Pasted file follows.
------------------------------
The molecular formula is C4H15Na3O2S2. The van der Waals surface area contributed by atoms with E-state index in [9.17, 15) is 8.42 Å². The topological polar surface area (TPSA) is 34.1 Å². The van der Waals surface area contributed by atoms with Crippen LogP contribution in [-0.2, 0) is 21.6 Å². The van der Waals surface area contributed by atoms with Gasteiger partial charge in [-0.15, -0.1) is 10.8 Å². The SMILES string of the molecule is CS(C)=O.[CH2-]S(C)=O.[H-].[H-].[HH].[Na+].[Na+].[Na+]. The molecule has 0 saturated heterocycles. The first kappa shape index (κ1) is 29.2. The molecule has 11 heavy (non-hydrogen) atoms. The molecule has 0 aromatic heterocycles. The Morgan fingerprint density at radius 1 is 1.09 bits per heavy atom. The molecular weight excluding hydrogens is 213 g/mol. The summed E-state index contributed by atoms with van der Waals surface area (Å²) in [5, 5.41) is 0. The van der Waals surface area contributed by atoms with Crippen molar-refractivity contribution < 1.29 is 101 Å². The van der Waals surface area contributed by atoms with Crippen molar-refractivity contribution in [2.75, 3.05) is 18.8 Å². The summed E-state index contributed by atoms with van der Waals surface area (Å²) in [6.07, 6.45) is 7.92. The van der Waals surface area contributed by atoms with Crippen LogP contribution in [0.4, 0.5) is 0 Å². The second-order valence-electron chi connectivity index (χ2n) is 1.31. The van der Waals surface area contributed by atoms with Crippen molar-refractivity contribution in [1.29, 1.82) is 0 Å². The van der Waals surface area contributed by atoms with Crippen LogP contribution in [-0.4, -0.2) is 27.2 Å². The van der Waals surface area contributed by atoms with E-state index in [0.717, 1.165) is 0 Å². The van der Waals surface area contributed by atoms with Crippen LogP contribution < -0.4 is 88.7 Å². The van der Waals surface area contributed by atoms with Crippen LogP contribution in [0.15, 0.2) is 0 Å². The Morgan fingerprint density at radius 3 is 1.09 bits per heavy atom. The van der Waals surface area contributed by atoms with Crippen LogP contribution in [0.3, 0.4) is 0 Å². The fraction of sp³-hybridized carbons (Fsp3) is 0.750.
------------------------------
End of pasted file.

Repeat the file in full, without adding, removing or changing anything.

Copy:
The molecular formula is C4H15Na3O2S2. The van der Waals surface area contributed by atoms with E-state index in [9.17, 15) is 8.42 Å². The topological polar surface area (TPSA) is 34.1 Å². The van der Waals surface area contributed by atoms with Crippen LogP contribution in [-0.2, 0) is 21.6 Å². The van der Waals surface area contributed by atoms with Gasteiger partial charge in [-0.15, -0.1) is 10.8 Å². The SMILES string of the molecule is CS(C)=O.[CH2-]S(C)=O.[H-].[H-].[HH].[Na+].[Na+].[Na+]. The molecule has 0 saturated heterocycles. The first kappa shape index (κ1) is 29.2. The molecule has 11 heavy (non-hydrogen) atoms. The molecule has 0 aromatic heterocycles. The Morgan fingerprint density at radius 1 is 1.09 bits per heavy atom. The molecular weight excluding hydrogens is 213 g/mol. The summed E-state index contributed by atoms with van der Waals surface area (Å²) in [5, 5.41) is 0. The van der Waals surface area contributed by atoms with Crippen molar-refractivity contribution < 1.29 is 101 Å². The van der Waals surface area contributed by atoms with Crippen molar-refractivity contribution in [2.75, 3.05) is 18.8 Å². The summed E-state index contributed by atoms with van der Waals surface area (Å²) in [6.07, 6.45) is 7.92. The van der Waals surface area contributed by atoms with Crippen LogP contribution in [0.4, 0.5) is 0 Å². The second-order valence-electron chi connectivity index (χ2n) is 1.31. The van der Waals surface area contributed by atoms with Crippen molar-refractivity contribution in [1.29, 1.82) is 0 Å². The van der Waals surface area contributed by atoms with Crippen LogP contribution in [-0.4, -0.2) is 27.2 Å². The van der Waals surface area contributed by atoms with E-state index in [0.717, 1.165) is 0 Å². The van der Waals surface area contributed by atoms with Crippen LogP contribution < -0.4 is 88.7 Å². The van der Waals surface area contributed by atoms with Crippen LogP contribution in [0.15, 0.2) is 0 Å². The Morgan fingerprint density at radius 3 is 1.09 bits per heavy atom. The van der Waals surface area contributed by atoms with Crippen LogP contribution in [0.3, 0.4) is 0 Å². The fraction of sp³-hybridized carbons (Fsp3) is 0.750.